Sunday, February 03, 2008

Snow Day 2 (and a cry for help from China)

The fun in the snow didn't end after Missy's nap time!

Mojo, who had stayed in with Little Miss Can't-Be-Wrong while big brother Peep and his buddy Rush the Short Bus Kid and I played in the snow, was completely bughouse stircrazy by early afternoon.

So despite the change from lovely large drifting snow to nasty mizzling rain we all suited up and went for a walk outside. Peeper pushed his dump truck while Missy toddled ferociously through the slush holding my hand, or our hands.

Neither snow, nor rain, nor puddles nearly as deep as she is tall deterred this terra-cotta warrior. I think she was inspired by her big brother, who is apparently weatherproof, running ahead with his toy. By the time we got home her little feet were soaked with cold slush. Brrrr! But she seemed to enjoy her first real snow, and we'll have a toddler-size snowsuit for her by next time.

Weird fact: I think that only the very far St. John's tip of North Portland got more than a handful of flakes of snow. Mojo and I went out for dinner last night. We drove Bob the Subaru out of a slushey snowy street but by the time we got across Portsmouth there was no more than a jot and tittle; Kelli's Overlook neighborhood had no visible snow at all, and a friend of ours who lives in Southeast told us that they had nothing but rain all day.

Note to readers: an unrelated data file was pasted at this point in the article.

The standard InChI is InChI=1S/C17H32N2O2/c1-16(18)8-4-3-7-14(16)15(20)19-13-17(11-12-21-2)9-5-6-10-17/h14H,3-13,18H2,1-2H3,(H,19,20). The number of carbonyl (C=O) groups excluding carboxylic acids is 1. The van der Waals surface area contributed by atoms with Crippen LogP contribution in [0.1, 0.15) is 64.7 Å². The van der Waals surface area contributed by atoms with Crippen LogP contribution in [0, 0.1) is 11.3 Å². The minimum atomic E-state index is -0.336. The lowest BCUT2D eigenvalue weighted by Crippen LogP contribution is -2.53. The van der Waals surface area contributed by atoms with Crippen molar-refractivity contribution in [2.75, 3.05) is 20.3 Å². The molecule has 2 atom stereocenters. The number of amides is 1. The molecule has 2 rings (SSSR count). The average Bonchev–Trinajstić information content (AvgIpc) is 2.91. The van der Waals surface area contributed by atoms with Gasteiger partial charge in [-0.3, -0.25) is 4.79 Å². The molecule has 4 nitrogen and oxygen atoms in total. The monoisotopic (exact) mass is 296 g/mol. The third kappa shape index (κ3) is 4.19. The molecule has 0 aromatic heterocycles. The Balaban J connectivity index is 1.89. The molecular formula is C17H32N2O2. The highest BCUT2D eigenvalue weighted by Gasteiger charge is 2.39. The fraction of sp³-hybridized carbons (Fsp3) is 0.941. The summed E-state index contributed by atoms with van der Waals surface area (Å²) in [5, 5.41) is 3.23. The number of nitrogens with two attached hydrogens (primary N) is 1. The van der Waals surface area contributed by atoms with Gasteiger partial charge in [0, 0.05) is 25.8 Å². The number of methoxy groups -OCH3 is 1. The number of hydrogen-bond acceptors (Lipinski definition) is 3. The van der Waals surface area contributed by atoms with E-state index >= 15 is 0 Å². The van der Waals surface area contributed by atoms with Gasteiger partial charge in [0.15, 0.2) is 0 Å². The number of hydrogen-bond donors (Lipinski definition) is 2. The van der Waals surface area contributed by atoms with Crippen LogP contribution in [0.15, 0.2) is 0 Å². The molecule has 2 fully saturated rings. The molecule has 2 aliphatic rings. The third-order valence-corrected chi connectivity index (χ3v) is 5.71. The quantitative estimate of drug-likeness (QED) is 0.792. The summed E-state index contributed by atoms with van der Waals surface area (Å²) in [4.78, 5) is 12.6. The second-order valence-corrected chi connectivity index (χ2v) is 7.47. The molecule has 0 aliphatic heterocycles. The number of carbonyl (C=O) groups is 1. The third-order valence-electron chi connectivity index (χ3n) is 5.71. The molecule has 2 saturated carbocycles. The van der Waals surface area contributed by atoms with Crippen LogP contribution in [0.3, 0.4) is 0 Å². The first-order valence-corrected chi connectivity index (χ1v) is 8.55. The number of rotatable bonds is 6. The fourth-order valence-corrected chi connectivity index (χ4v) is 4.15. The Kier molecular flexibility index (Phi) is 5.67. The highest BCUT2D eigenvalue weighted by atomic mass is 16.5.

Portland weather ! Go figure...

So we enjoyed our snowy day. But across the Pacific there's snow that's not so much fun.

Don't take my word for it: here's CNN on the winter storms hammering central, eastern and southern China. From the sound of the news stories it's looking like a Katrina-style meterological disaster, and there's more on the way.

And as we learned from Katrina...wait, I'll let Jenny Bowen from "Half the Sky" tell us what we learned from Katrina:
" The tragedy of Hurricane Katrina in the US taught us that no matter how wealthy a country might be, its vulnerable citizens (old, poor, ill, and orphaned children) are the ones who suffer most when disaster strikes."

Ahem. I'm sorry, Jenny, this cynical old sergeant would say that these most vulnerable people are, rather, the ones thrown under the bus by the wealthy and powerful who make polite decisions in quiet green silk rooms that determine who lives and who dies. Who worry most about the other rich, and powerful, and those whose votes or actions may affect those in power. Who spare only afterthoughts for the little girls and boys unable to do more than 吃冤苦 the bitterness of suffering.

We can help these little people. And - also as we learned here from Katrina - often the only help that the poor, weak and orphaned can truly depend on comes not from armies and governments but from the rest of us; small families, friends, neighbors, prospective parents and parents already.

Here's the link to the "Little Mouse" emergency fund to send things like quilts, diapers, formula and warm clothes to the little peeps who need them.

A portly, fiftyish urban daddy isn't much of a spokesmodel for charity. But you could close your eyes and picture me a sylph-like anorexic with a surgically-augmented bust, click the link and help you some poor orphans, couldn't you?

Nobody'd have to know but us.

1 comment:

Athena's Mom said...

I think you are a very compelling spokeperson for the children of China!! It worked. Di